- Is there a good balance between internal and external focus?
- Is the language conversational (within the register of the character/s involved)?
- Is the tone (type of vocabulary and mood of language) consistent throughout?
- Has confusing ambiguity been avoided? Ambiguity can come from obscurity of meaning / intention. It can also arise from untintentional punning (homophones): ‘The hours whirr …’ or ‘the hours were …’? ‘Will the stew be cooked in time?’ or ‘Will the stew be cooked in thyme?’ ‘Feel my sighs’, or ‘feel my size’? Even intentional ambiguity is rarely successful in a song lyric; a lyric needs to be immediately understandable for the listener.
- Would fewer words say the same thing? Or would fewer words say more? Less is more.
- Would a word with fewer syllables say it with greater directness and impact? Less is more.
- Are the words in their most natural order? Or from time to time / turned around are they / to make them rhyme? (Click here for the Yoda-Speak Generator …)
- We’re unsettled and muddled by sentences when the passive tense is being used. Use the active tense; it’s clearer and more direct.
- Repetition is effective. Repetition is effective. Variation is also effective.
- Show, don’t tell. ‘I miss you more than I can say; I want you back here every day’ may be true, but it’s not an interesting or touching lyric. Compare that with Carole King’s ‘Far Away’: “So far away / Doesn’t anybody stay in one place anymore / It would be so fine to see your face at my door / Doesn’t help to know you’re just time away.” Or “Through autumn’s golden gown we used to kick our way / You always loved this time of year / Those fallen leaves lie undisturbed now ’cause you’re not here” (‘Forever Autumn’, Wayne, Osborne and Vigrass)
- Rhyme: Is the rhyme scheme consistent? Are the rhymes varied enough? Do the rhymes reinforce meaning and mood? Are the rhymes over-worked?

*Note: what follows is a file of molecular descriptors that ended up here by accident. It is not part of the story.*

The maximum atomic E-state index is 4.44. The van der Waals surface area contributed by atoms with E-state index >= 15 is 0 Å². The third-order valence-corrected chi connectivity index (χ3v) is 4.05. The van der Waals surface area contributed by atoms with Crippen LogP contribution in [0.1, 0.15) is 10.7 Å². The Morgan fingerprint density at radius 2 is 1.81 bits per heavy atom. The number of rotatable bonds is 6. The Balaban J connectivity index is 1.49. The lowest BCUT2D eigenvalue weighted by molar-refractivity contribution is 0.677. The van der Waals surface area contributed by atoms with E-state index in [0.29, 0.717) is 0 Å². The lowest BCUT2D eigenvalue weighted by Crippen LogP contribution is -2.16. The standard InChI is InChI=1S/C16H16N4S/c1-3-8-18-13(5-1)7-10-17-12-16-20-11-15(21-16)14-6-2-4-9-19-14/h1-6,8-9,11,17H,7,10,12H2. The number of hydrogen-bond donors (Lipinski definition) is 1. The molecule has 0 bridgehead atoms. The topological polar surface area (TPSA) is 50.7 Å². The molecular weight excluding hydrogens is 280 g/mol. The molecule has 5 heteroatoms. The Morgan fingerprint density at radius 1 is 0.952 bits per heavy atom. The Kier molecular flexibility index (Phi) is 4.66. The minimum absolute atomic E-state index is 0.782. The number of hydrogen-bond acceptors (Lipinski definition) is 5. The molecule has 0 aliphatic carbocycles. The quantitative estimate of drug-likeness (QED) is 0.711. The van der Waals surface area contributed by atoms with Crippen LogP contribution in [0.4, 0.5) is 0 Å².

- Does the humour bring out the story and character, or does it draw attention to the lyricist? “Humour is about character, not cleverness.” (Stephen Sondheim)
Combining lyrics and music
- Do the words ‘sing’? Are they easy for the singer to sing, given the pitch and speed? Has the singer been given long, open vowels on long notes, or final notes? Is there space for the singer to breathe? Are there too many s’s? Are there difficult clusters of consonants on high notes?
- Rhythm and stress: Music has predictable stresses (e.g. when there are 4 beats in a bar, the 1st is the strongest, and the 3rd is the next strongest. Does the rhythm of the melody mirror a) the natural rhythm of the language and strong/weak stresses on syllables, b) the stress that you would give to particular words, given the emotional/psychological meaning you want to put across? Is there enough variety in the rhythms? Do the overall rhythmic patterns ‘fit or fight’ the sentiment of the lyrics?
- Does the music help frame the key phrases, ideas or words? This could be through rhythm, stress, pitch, harmony, silence etc.
- Do the lengths of musical phrases (including pauses, silences) match the lengths of verbal phrases?
- Do melodic ‘rhymes’ match verbal rhymes?
- If the lyrics came first, does the melodic pitch shape or rhythmic character match the message, or a word’s meaning? If the music came first, does the lyric match the emotional energy and shape of the melody (pitch, intervals and rhythms)?
This is a very useful checklist.
I find the following Davis quote useful too when checking if a song works well.
“Successful lyrics start their story at the first line, then take us *from* something, *through* something *to* something.”
Thank for this helpful article.
Please could you elaborate the point about ‘too many s’s’ further?
I think this many be a problem in my writing.
Hi Michael – for for more information about the use of ‘s’, take a look at section 8 on Gene Lees on lyric writing.
Thank you so much for all your work.